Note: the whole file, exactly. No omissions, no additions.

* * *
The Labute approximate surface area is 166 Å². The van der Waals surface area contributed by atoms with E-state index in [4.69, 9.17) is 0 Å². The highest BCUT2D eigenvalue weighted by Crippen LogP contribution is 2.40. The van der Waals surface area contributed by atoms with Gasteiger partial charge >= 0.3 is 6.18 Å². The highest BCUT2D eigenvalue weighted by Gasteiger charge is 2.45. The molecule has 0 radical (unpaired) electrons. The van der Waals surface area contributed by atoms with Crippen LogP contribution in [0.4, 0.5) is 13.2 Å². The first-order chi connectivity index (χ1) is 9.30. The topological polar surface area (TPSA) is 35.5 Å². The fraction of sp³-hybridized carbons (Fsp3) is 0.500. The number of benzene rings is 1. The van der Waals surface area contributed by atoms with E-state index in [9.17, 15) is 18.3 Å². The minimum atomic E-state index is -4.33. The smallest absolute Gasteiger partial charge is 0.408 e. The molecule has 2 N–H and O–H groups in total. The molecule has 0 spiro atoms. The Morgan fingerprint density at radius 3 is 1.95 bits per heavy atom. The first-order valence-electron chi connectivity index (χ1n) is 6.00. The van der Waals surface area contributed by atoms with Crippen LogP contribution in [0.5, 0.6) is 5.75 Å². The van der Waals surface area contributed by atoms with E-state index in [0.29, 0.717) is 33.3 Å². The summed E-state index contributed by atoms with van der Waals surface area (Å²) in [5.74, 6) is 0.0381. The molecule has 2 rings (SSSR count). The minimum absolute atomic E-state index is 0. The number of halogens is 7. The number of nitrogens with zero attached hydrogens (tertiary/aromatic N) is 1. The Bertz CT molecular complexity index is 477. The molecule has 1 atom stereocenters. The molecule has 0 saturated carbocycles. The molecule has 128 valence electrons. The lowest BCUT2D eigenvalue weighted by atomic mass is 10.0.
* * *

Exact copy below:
The Labute approximate surface area is 166 Å². The van der Waals surface area contributed by atoms with E-state index in [4.69, 9.17) is 0 Å². The highest BCUT2D eigenvalue weighted by Crippen LogP contribution is 2.40. The van der Waals surface area contributed by atoms with Gasteiger partial charge >= 0.3 is 6.18 Å². The highest BCUT2D eigenvalue weighted by Gasteiger charge is 2.45. The molecule has 0 radical (unpaired) electrons. The van der Waals surface area contributed by atoms with Crippen LogP contribution in [0.4, 0.5) is 13.2 Å². The first-order chi connectivity index (χ1) is 9.30. The topological polar surface area (TPSA) is 35.5 Å². The fraction of sp³-hybridized carbons (Fsp3) is 0.500. The number of benzene rings is 1. The van der Waals surface area contributed by atoms with E-state index in [9.17, 15) is 18.3 Å². The minimum atomic E-state index is -4.33. The smallest absolute Gasteiger partial charge is 0.408 e. The molecule has 2 N–H and O–H groups in total. The molecule has 0 spiro atoms. The Morgan fingerprint density at radius 3 is 1.95 bits per heavy atom. The first-order valence-electron chi connectivity index (χ1n) is 6.00. The van der Waals surface area contributed by atoms with Crippen LogP contribution in [0.5, 0.6) is 5.75 Å². The van der Waals surface area contributed by atoms with E-state index in [0.29, 0.717) is 33.3 Å². The summed E-state index contributed by atoms with van der Waals surface area (Å²) in [5.74, 6) is 0.0381. The molecule has 2 rings (SSSR count). The minimum absolute atomic E-state index is 0. The number of halogens is 7. The number of nitrogens with zero attached hydrogens (tertiary/aromatic N) is 1. The Bertz CT molecular complexity index is 477. The molecule has 1 atom stereocenters. The molecule has 0 saturated carbocycles. The molecule has 128 valence electrons. The lowest BCUT2D eigenvalue weighted by atomic mass is 10.0.